Tuesday’s RBA Board meeting has taken on extra importance given the surprise RBNZ decision to switch to an easing bias. While we do not expect a similar shift, there is a significant dovish market contingent impatient for the RBA to capitulate, so price action will be highly sensitive to the Governor’s Statement and we expect the 6bp of rate cuts factored-in for the May to be pared back.
The other major risk event is Tuesday’s 2019-20 Federal Budget which will basically mark the start of the election campaign. The Government will be keen to demonstrate its financial management credentials while also announcing spending and tax cut measures aimed at improving its chances of winning the Election, which is expected to be announced by the weekend.
In recent years the Budget has not been a major market mover but there is some scope for that to change. If the Government were to attempt to close the current polling gap with a large stimulus that spends one-off windfalls and locks in long term structural fiscal imbalances for short term purposes, there may be a more negative response. The current longheld base case for the bond market is that future gross bond issuance will fall significantly. So surpluses are clearly a positive, but already in the price. So, the government’s tax and spending policies could be seen as a negative.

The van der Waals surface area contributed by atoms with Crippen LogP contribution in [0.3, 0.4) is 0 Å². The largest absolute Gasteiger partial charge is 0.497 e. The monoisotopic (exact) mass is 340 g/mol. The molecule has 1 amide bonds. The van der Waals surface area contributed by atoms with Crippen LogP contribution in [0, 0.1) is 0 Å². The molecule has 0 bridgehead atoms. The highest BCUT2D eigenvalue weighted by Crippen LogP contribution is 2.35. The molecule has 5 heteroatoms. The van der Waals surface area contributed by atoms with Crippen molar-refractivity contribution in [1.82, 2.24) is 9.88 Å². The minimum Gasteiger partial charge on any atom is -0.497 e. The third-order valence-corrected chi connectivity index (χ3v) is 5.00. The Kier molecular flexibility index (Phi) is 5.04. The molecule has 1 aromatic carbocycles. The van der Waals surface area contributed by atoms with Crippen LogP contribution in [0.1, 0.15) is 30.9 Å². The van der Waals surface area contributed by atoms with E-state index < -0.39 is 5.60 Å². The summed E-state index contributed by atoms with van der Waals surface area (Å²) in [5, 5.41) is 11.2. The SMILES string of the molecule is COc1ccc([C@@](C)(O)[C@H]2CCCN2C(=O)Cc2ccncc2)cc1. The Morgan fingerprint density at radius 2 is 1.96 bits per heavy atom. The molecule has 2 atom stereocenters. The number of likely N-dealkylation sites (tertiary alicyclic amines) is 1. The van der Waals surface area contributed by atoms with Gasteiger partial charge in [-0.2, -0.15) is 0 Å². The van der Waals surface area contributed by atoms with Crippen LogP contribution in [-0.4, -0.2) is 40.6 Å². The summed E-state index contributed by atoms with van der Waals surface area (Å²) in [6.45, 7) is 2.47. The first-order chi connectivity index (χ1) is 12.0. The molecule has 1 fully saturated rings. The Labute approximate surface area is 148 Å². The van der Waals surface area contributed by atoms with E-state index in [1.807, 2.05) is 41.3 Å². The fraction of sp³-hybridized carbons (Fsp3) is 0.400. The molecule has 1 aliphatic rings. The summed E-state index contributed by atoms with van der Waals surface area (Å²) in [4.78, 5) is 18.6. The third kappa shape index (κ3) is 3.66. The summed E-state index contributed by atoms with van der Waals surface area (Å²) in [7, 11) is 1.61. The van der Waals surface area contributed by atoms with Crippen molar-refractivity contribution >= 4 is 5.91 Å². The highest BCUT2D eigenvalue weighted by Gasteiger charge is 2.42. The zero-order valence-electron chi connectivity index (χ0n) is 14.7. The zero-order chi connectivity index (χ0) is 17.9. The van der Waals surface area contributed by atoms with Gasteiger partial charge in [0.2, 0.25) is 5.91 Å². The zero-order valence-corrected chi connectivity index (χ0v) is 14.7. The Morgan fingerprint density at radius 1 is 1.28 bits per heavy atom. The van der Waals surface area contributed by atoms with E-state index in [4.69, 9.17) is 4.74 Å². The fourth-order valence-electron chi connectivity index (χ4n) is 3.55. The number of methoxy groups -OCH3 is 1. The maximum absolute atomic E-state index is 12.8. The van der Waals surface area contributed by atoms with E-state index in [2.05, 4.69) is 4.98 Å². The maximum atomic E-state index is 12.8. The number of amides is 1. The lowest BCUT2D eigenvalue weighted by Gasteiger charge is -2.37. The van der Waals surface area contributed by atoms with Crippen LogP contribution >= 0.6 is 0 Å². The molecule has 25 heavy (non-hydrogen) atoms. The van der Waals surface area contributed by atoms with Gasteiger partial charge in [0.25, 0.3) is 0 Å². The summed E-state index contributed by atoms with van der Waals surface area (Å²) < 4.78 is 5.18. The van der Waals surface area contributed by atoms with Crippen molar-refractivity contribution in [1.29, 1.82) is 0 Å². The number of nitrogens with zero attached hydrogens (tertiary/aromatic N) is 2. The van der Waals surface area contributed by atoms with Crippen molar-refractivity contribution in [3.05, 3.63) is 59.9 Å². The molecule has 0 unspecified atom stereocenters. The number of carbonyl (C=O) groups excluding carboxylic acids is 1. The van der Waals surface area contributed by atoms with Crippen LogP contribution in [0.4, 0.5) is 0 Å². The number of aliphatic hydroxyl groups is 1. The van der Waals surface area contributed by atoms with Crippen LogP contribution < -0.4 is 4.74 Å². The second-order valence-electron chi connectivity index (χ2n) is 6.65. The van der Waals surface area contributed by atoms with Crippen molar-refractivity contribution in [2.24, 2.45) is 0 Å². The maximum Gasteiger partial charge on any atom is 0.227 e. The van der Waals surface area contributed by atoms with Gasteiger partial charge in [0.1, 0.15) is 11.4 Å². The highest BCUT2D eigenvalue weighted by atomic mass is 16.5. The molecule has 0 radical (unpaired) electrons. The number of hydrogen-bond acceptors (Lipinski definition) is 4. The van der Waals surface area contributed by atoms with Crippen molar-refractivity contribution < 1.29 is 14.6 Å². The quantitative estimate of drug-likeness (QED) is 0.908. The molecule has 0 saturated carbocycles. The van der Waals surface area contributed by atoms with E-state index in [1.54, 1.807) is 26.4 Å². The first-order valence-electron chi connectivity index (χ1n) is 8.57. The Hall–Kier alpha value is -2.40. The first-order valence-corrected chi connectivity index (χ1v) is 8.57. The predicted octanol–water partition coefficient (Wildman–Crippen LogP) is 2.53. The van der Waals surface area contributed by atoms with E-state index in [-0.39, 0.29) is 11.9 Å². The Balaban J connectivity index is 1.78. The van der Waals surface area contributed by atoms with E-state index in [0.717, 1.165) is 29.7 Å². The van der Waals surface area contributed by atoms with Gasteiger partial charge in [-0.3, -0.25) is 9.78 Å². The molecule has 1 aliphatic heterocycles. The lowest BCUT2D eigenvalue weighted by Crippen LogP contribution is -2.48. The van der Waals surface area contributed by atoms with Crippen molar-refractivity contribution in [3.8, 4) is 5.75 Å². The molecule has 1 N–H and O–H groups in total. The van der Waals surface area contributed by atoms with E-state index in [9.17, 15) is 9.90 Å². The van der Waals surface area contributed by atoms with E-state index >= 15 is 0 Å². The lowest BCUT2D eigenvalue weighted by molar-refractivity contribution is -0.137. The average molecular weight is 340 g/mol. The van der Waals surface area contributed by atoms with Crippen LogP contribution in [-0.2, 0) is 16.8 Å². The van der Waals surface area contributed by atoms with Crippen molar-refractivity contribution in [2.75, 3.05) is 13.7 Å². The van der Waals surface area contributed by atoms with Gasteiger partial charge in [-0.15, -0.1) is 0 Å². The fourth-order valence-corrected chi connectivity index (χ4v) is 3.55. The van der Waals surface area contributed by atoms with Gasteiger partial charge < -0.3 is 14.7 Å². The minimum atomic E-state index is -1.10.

Given how much the market has already factored-in for the RBA profile, we therefore see a bearish skew to near term market outcomes. The curve should steepen under that scenario as well.
In addition, should the announced stimulus be large enough, the question would then arise as to the implications for monetary policy. In our view, there are sufficient uncertainties around the tax cut implementation schedule that that any paring back of rate cut expectations would be minimal.
The RBA should definitely shift to an easing bias today. It’s been given the perfect cover by the RBNZ. The market is not expecting it, either, so that would provide bang for its buck. Especially since it would make a nice one-two punch with the Budget to reassure households that they are supported.
Yesterday’s NAB survey was plenty poor enough to give it the go ahead:
Still, it did give the glass 20% full brigade a little lift in employment intentions and the RBA has been very deluded.
I’ll punt and say it will shift today but I wouldn’t bet on it!